This winter has taken its toll on the condition of Norwalk's streets.
"This is probably the worst I've seen in my 15 years of public service," said Josh Snyder, Norwalk public works director.
The winter has provided the worst-case scenario for pavement.
"The freeze-thaw is really tough on the pavement," Snyder said. "And, the more freeze-thaw cycles you go through, the more potholes you are going to get.
"This year has been compounded with the extremely cold weather," he added.
"The extreme cold doesn't allow the asphalt to be flexible," Snyder said.
Snyder said the cold makes the pavement contract, which causes rips and tears.
"Then, you get water in there and it freezes and expands," he added. "Ice is really just expanded water."
Snyder said a recent attempt to cold-patch potholes during the rain was tough.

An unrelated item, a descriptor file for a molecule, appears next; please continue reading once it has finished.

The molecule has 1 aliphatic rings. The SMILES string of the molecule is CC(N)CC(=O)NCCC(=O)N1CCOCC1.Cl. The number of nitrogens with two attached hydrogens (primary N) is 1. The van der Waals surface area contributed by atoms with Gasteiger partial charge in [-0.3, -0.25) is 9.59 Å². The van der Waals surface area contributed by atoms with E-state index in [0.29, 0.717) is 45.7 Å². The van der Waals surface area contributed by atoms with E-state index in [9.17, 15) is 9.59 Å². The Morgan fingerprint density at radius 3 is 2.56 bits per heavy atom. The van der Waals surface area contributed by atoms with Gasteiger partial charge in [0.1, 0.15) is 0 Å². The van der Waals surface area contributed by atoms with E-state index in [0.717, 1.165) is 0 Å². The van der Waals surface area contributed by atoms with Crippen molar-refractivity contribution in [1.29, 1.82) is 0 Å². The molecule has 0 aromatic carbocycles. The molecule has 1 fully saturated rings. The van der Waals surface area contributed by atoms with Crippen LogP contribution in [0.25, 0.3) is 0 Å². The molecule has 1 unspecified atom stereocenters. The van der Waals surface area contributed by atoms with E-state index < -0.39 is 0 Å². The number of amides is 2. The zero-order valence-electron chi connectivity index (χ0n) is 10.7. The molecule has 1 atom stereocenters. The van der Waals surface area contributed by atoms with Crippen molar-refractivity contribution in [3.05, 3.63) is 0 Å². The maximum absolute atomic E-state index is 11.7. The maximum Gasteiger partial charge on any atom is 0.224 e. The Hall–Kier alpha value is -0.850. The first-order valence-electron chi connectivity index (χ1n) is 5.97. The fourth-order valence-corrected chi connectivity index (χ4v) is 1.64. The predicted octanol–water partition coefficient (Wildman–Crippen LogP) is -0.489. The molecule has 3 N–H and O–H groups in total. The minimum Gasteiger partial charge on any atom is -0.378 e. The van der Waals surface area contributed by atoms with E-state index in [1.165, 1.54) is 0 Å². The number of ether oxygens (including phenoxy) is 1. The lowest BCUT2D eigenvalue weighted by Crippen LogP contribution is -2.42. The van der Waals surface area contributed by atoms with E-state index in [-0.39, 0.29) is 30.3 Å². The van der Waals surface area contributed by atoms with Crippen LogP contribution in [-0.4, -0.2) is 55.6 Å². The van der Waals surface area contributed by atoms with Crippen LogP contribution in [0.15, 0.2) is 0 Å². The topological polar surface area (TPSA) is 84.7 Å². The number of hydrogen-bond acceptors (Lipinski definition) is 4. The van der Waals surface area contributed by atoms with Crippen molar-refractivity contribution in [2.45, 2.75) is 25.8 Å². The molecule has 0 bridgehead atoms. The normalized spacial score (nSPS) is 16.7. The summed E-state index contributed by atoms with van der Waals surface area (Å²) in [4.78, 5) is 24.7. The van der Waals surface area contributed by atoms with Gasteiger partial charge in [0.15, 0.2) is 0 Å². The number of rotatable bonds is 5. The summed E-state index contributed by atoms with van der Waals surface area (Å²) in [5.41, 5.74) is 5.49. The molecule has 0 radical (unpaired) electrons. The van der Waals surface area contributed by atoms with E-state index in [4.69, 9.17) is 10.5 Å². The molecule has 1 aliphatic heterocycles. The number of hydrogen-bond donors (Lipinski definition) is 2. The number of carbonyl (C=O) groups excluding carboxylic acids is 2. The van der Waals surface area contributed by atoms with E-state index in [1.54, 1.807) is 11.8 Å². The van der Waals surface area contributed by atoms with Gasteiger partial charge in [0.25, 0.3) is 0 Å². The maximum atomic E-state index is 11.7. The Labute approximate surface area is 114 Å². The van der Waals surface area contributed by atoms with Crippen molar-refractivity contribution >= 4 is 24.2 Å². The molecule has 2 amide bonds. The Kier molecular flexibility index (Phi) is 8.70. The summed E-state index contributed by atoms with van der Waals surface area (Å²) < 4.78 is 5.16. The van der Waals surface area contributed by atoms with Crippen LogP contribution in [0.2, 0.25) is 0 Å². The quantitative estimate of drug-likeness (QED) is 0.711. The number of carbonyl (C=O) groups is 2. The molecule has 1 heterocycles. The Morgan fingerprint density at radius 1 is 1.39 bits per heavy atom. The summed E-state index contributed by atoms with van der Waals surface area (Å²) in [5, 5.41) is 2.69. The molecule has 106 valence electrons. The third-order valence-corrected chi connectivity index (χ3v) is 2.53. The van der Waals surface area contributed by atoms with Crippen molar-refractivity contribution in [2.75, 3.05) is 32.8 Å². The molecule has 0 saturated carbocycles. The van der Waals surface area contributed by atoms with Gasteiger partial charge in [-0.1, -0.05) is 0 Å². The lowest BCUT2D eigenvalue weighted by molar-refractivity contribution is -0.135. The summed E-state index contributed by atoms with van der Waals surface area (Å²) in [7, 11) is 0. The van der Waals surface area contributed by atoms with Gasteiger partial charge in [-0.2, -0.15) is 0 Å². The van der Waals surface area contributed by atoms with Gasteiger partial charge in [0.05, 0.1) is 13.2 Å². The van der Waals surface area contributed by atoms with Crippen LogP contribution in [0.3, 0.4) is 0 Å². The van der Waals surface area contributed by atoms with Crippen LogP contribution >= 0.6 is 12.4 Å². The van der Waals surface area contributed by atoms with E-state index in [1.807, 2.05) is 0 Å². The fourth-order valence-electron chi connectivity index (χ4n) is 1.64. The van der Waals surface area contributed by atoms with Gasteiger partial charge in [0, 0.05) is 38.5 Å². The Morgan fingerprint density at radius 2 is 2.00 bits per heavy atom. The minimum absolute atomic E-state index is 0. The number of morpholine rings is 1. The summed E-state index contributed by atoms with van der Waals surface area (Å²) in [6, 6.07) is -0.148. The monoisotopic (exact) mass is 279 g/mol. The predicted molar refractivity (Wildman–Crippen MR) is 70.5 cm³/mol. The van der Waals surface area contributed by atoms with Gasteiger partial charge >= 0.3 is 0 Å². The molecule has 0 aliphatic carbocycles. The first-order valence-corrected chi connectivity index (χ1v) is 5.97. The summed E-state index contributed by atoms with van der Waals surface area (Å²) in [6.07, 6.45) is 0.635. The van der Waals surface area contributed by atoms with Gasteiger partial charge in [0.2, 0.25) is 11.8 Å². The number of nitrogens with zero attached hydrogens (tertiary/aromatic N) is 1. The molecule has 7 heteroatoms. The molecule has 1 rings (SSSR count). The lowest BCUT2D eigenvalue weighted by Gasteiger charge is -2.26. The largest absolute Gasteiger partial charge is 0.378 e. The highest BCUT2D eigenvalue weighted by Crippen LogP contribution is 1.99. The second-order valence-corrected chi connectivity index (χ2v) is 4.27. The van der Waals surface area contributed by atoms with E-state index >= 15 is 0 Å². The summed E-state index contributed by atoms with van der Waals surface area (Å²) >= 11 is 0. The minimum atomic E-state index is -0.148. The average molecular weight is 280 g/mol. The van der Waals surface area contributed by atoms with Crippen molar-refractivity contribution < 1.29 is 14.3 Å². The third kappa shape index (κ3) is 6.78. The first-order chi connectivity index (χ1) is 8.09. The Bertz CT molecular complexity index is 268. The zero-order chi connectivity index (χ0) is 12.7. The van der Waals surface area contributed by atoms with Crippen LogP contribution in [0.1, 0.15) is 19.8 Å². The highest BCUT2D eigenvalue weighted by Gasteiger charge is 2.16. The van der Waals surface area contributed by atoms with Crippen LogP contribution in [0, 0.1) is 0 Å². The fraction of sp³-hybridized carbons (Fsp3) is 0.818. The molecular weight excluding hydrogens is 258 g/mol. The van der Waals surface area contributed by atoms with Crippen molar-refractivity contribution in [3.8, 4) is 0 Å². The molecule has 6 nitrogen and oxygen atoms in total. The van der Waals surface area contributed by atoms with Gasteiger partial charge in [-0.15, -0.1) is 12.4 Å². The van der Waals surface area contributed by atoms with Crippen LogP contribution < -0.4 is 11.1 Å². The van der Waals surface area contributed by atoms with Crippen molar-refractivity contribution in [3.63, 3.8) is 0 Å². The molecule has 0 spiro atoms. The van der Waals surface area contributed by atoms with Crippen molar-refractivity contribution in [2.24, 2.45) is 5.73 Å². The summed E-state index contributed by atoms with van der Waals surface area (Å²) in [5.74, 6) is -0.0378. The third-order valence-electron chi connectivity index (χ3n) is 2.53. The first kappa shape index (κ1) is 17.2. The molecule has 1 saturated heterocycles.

"It was really a futile endeavor," he said. "We weren't alone in this futile endeavor as many cities are experiencing this."
The water washed away the cold-patch mix.
"Cold-patch is a special mix of asphalt and it's expensive," Snyder said.
Once the weather breaks, the potholes can be repaired with hot mix.
"The hot mix is half the cost of the cold mix," Snyder said. "The hot mix is more durable and lasts longer."
Snyder said the hot-mix producing plants don't operate until spring.
Old State Road, south of Main Street is in rough shape.
"Really along the edges there are some very bad sections," Snyder said.
Norwalk wasn't hit too bad by flooding, Snyder said.
"The water plant did a good job of maintaining the water levels," he said. "The Norwalk Creek didn't come out of its banks."
Snyder said certain areas of the Huron River experienced ice jams.